Questions, Anyone?

World’s Fairs

Q. Reader Brenda Hawkins would like to know more about World’s Fairs.

A. The American World’s Fairs celebrated America’s transformation from an agrarian, producer-based rural society into an industrial, consumer-driven urban one, according to the Missouri History Museum. The four Fairs described here by the History Museum show American society between reconstruction and the Great War.

The first World’s Fair was in Philadelphia in 1876.

“The planners of Philadelphia’s Centennial Exposition wanted to “celebrate the one hundredth anniversary of the American Independence, by holding an International Exhibition of Arts, Manufactures, and Products of the Soil and mine, in the city of Philadelphia, and the State of Pennsylvania, in the year eighteen hundred and seventy-six.” In other words, the centennial exposition was made to celebrate everything America had come to stand for in the century since her independence.

“The 1893 Columbian Exposition in Chicago, 1901 Pan-American Exposition in Buffalo, and the 1904 Louisiana Purchase Exposition in St. Louis were the largest of the fairs that followed. These fairs commemorated historical moments – Columbus’ discovery of America and the Louisiana Purchase – but mainly served as a means to express America’s pride in her accomplishments.

“The 1893 Exposition in Chicago, celebrating the fourth centennial of Columbus’ discovery of America, furthered the image of the United States as a modern, industrialized nation … In Chicago, a World’s Fair for the first time contained a purely concessionary area: the Midway Plaisance, designed for people to simply have fun.

“Buffalo’s 1901 Fair was designed to celebrate not a historical event, but instead the unity of all the American countries. The assassination of the U.S. President William McKinley on September 6, 1901, has become the epitaph of Buffalo’s fair.

“The grandest of all World’s Fairs, held in St. Louis in 1904, celebrated America’s progress in the century since the Louisiana Purchase. This fair, however, did not focus on the economic or technological aspects of progress as earlier fairs had. It instead focused on the all-around superiority of western and especially Anglo-Saxon civilization, through exhibits, intellectual discourse and the Olympics.”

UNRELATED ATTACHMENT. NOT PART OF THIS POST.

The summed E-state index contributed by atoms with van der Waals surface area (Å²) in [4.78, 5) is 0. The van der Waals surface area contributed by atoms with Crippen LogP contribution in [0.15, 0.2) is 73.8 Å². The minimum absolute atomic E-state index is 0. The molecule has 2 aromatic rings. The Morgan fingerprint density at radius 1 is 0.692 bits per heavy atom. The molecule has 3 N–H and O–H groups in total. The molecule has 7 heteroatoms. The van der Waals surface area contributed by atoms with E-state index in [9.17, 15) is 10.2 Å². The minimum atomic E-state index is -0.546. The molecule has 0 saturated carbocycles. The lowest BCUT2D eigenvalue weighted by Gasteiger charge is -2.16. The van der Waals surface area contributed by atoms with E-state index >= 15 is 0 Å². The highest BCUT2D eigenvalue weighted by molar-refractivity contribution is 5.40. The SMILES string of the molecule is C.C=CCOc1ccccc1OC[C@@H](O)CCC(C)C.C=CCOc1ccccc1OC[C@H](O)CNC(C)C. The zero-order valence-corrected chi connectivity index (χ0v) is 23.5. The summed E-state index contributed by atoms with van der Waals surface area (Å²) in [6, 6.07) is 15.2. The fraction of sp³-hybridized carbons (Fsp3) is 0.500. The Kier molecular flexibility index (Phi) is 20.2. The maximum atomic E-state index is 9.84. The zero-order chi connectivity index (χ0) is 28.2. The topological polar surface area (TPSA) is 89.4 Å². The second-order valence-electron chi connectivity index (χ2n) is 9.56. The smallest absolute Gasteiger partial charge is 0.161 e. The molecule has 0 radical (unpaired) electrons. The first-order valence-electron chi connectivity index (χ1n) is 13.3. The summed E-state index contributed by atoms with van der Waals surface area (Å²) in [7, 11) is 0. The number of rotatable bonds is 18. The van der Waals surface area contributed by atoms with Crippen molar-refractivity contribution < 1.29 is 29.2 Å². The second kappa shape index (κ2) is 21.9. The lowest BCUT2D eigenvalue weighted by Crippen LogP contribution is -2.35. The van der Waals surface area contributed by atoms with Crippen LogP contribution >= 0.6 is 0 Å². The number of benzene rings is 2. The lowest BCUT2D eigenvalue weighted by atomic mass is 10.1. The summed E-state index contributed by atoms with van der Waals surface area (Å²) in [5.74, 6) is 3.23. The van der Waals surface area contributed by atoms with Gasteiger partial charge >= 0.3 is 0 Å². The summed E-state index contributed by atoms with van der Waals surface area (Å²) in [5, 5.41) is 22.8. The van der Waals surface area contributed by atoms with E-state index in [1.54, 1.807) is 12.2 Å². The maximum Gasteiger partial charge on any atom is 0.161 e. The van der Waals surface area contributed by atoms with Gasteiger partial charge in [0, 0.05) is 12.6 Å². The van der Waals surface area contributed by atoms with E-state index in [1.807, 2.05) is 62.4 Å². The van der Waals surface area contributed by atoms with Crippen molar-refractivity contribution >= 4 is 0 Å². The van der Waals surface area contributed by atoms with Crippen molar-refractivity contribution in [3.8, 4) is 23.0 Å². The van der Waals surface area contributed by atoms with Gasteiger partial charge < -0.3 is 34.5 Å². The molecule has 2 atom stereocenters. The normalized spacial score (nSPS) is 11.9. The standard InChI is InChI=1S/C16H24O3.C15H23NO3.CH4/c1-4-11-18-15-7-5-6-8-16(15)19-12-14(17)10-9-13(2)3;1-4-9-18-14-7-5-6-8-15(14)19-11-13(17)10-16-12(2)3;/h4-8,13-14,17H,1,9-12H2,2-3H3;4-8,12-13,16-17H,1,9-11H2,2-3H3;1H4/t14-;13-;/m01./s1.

More smoke

Q. What other areas were affected by the Ontario fire and smoke that caused Alpena at noon on May 30, 1948, to be as dark as night?

A. Texas and Washington, D.C., were both reported in newspapers and websites as having smoke-darkened skies. Descriptions follow of the Mississagi River Fire in northeastern Ontario, which is considered “the most destructive forest fire in Ontario’s history.”

“Canada’s largest fire in modern history was the Chapeau-Mississagi fire of May and June, 1948 in northeastern Ontario. … Smoke from the fire was dense enough in Texas to cause streetlights to turn on during the daytime in some cities.”

“At the fire’s apex, the United States Weather Bureau reported that it was the cause of a gigantic smoke cloud traveling south. According to the North Bay Daily Nugget, “the air over Washington (DC) appeared to be filled with haze ranging from light to dark gray and the early sun was ringed with a bright red halo.”

Beginning as two separate fires which later joined, “Both blazes were the by-products of human error – a poacher’s negligence and a construction accident – but the government simply called it “the long black arm of human carelessness.”

An aerial photographer first spotted the fire. “The date was Tuesday, May 25, 1948.”

“Over the next three months, the fire burned with over 1,538 extra fire fighters working to put it out. On Aug.31, 1948 it was officially pronounced history – a total of 323,520 acres of land had burned in the Mississagi Region.”

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